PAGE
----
Old Jan 8th, 1999, 06:23 AM
  #14  
Brian in Atlanta
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Donna: Can the Carte Orange be bought at the airport (CDG) so it can be used to get into the city?
 
Old Jan 8th, 1999, 04:54 PM
  #15  
jeanne
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Carol-I too missed the your first inquiry-but wanted to add my two cents worth as well. I live in Paris part-time and I think that $50 in francs is good advice if it is easy to get locally where you live. Usually, as stated by someone earlier, you can change a bit of money right where you pick up your luggage at CDG, but the rate is a bit higher at the airport and the booth could be closed if it is late, etc. I agree with Donna not to depend entirely on your ATM-I have had to bail out friends who were told that their atm's would work and didn't bring any back-up, and then found that for some reason, their card wouldn't work. That said, I would say that 9 times out of 10 these days in Paris, you shouldn't have any problem with your card, but it is a drag to be that one out of ten who can't get their card to work. And you can always keep your travellers checks for another trip.

Brian asked about the carte orange from CDG. If it hasn't changed I think you have to take a "navette", a little bus shuttle from CDG to the RER line that runs into Paris, and you can't take much luggage on the metro/RER, so I never find it as convenient to go that way into the city. There is an Air rance Bus that I think is much easier and there are some new shuttle services people here seem to like as well.

Also, for Carol, just a little restaurant suggestion near the Orsay. One of my favorite little restaurant there and quite well known in Paris is Tan Dinh at 60 rue de Verneuil. tel is: 01 45 44 04 84 and the metro stop is Solferino. It is one of hte best Vietnamese/French restaurants in town and would be a yummy place to stop near the museum. I know some folks feel it is sacrilege to anything but French in Paris, but this is a really great place with a wonderful wine list, great food and really nice people who own it.
Have a great trip!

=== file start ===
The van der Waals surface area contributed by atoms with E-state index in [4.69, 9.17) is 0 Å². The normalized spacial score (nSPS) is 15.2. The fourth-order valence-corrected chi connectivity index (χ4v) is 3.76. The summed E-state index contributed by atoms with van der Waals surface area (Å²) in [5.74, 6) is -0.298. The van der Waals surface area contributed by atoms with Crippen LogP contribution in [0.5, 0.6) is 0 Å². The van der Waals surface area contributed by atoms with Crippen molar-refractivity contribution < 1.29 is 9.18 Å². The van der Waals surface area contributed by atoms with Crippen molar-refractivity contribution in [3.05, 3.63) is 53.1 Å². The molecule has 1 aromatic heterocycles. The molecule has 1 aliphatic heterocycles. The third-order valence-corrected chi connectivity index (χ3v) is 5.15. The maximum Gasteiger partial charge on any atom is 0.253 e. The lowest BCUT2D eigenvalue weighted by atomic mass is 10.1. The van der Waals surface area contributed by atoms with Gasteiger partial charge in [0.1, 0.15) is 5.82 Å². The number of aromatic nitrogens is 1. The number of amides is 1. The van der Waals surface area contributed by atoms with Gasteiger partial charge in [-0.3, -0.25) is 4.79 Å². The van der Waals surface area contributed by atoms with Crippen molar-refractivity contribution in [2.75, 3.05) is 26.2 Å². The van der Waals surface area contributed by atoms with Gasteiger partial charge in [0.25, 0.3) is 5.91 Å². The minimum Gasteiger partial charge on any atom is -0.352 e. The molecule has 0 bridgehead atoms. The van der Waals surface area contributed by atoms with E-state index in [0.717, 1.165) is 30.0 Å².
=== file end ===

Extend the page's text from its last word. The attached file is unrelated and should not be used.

Old Jan 8th, 1999, 09:17 PM
  #16  
Donna
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To Brian in Atlanta: To the best of my knowledge, the Carte Orange is available at nearly all metro stations, so I am assuming you could purchase on at the metro station at the airport. However, this may not be your best choice. The pass is sold by Zones and priced accordingly. For going all over Paris, Zones 1 & 2 are sufficient. To the best of my recollection, it is much more economical to purchase a pass for just Zones 1 & 2 and (all depending on where else you plan to go)and purchase separate tickets for your other trips (such as from the airport to the city). I don't recall off had which zone covers the airport. Unless you are on a very strict budget, I would avoid traveling with luggage on the metro. The hallways and stairways and crowded trains are grueling with luggage (and if you do, keep a close eye on all of your belongings). Better to take the Air France (you don't have to have traveled on Air France) or other shuttle bus, or arrange a ride on the new Paris Airport Shuttle. The bus (which will drop you off downtown, whereupon you can take the metro or a taxi to your hotel) is about $10 and the shuttle is a bit more but delivers you and your luggage to your hotel. There are several excellent resources on the web for information on transportation to Paris from the airports. If you e-mail me directly, I'll try to dig them out for you. Also, you may wish to search this board for previous responses to this or post a seperate topic for more specific information.
 
Old Jan 9th, 1999, 04:03 PM
  #17  
Susan
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We're goint to Paris the end of January and staying at the Hotel Capitol in the 15th district--9,Rue Viala. What can you tell me about wonderful, yet reasonably priced restaurants, the hotel or the 15th district. Thanks. Susan
 
Old Jan 10th, 1999, 08:49 PM
  #18  
Donna
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You'll be staying in the 15th not far from the border of the 7th which is chock full of charming and moderately priced (for Paris) restaurants. Check out Cheap Eats in Paris, one of the few resources with restaurants listed in the 15th.